Alice Rivlin also argued that it was premature for the Bush administration to press ahead with more tax cuts, given the anticipated strains on government spending in coming years, notwithstanding a war in the Gulf region.
"International tension ... could spin the United States into recession ... with severe repercussions for the world economy," Rivlin said. "There would be an epidemic of sudden caution ... anxiety that's not quantifiable," she added, pointing out that worries about geopolitical risks will keep investors away from financial markets.
But what concerned Rivlin the most was not the downside risk of engaging in war with Iraq, but rising expenditures on the one hand and a steady decrease in revenue, both at the federal and state levels.
"I think we've gone too far already" with tax cuts over the past two years, Rivlin told economists at a briefing, adding that the government deficit for this year is likely to exceed $400 billion.
The White House estimates that the federal budget deficit will balloon to $304 billion this fiscal year, but has not yet given any forecast of the costs of a war to topple Saddam Hussein's regime and establish a democratic government in Iraq. Off-the-cuff estimates from administration officials have ranged as wide as $50 billion to $200 billion for the actual attack alone, but so far, there has been no official forecast of what the war could actually cost U.S. taxpayers.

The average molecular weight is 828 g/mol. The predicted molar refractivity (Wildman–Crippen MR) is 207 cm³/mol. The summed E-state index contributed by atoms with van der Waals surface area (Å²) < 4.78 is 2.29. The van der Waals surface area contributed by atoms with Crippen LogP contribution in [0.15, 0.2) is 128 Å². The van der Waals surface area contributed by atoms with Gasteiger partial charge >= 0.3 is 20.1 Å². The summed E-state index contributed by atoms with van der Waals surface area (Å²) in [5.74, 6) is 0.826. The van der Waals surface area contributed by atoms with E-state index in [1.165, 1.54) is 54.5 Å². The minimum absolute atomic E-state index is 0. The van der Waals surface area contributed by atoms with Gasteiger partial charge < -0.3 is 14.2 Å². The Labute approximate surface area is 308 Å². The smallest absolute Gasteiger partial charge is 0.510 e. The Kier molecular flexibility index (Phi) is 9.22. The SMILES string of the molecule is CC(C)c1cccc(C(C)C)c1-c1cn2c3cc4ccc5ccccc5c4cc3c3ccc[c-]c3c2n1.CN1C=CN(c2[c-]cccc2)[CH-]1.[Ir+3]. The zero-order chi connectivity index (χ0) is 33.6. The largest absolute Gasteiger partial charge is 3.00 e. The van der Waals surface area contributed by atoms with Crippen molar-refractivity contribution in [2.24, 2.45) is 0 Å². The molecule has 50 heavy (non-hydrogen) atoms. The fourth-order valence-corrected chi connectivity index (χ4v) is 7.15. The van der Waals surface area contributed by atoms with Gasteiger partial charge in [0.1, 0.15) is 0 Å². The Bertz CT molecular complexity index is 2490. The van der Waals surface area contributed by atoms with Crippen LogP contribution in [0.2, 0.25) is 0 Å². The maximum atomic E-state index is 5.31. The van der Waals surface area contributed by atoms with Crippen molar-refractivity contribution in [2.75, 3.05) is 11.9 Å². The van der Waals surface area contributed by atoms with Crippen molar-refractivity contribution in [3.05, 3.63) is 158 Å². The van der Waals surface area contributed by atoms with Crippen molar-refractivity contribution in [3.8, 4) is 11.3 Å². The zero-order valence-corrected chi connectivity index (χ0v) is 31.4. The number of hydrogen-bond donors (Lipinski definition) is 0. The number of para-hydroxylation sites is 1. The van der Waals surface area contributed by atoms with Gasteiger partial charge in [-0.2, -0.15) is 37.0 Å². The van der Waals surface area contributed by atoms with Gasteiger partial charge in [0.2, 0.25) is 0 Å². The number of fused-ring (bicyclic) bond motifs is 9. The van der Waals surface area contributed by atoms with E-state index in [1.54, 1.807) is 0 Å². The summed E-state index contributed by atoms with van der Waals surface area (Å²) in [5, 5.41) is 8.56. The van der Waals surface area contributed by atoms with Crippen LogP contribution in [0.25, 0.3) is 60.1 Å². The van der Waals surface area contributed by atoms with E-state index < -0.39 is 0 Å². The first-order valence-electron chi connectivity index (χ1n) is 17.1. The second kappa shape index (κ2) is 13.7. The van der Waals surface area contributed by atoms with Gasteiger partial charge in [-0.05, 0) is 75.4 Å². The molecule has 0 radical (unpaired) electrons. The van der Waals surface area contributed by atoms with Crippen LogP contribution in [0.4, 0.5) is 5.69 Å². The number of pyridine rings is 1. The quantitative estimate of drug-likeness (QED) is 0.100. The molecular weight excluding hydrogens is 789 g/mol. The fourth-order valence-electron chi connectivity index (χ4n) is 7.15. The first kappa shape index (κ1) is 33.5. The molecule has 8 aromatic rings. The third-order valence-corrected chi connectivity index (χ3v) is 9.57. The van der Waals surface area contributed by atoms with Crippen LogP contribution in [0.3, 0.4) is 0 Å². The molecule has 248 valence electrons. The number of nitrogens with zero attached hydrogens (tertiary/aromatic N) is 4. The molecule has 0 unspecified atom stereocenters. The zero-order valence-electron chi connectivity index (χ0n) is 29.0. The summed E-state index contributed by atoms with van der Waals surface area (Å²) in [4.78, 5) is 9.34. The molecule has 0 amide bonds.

Still, it's not the war against Iraq that would be the most harmful to economic growth prospects, nor is it an increase in the budget deficit, Rivlin said. Rather, she argued that pursuing more tax cuts when there was no clear means of compensating for the loss of revenue was particularly damaging.
While the Bush administration has repeatedly said that tax cuts, most notably the end to the double-taxation of dividends, would ignite the economic engine and eventually lead to more growth and a greater tax revenue base. However, the White House's economic stimulus package, which will lead to $1.3 trillion in tax cuts over the next 10 years, has been criticized for benefiting the highest income earners rather than lower-income households, which have been particularly hard hit by the continued economic doldrums.
Yet, Rivlin pointed out that both Republicans and Democrats agree more money will be needed to look after the rapidly aging population. As a result, she said, it was "dangerous and irresponsible" for the government to ignore longer-term needs that were clearly on the horizon, without taking into account how those expenditures were to be met.
Rivlin served as deputy to Federal Reserve Bank Chairman Alan Greenspan from 1996 to 1999, under the Clinton administration.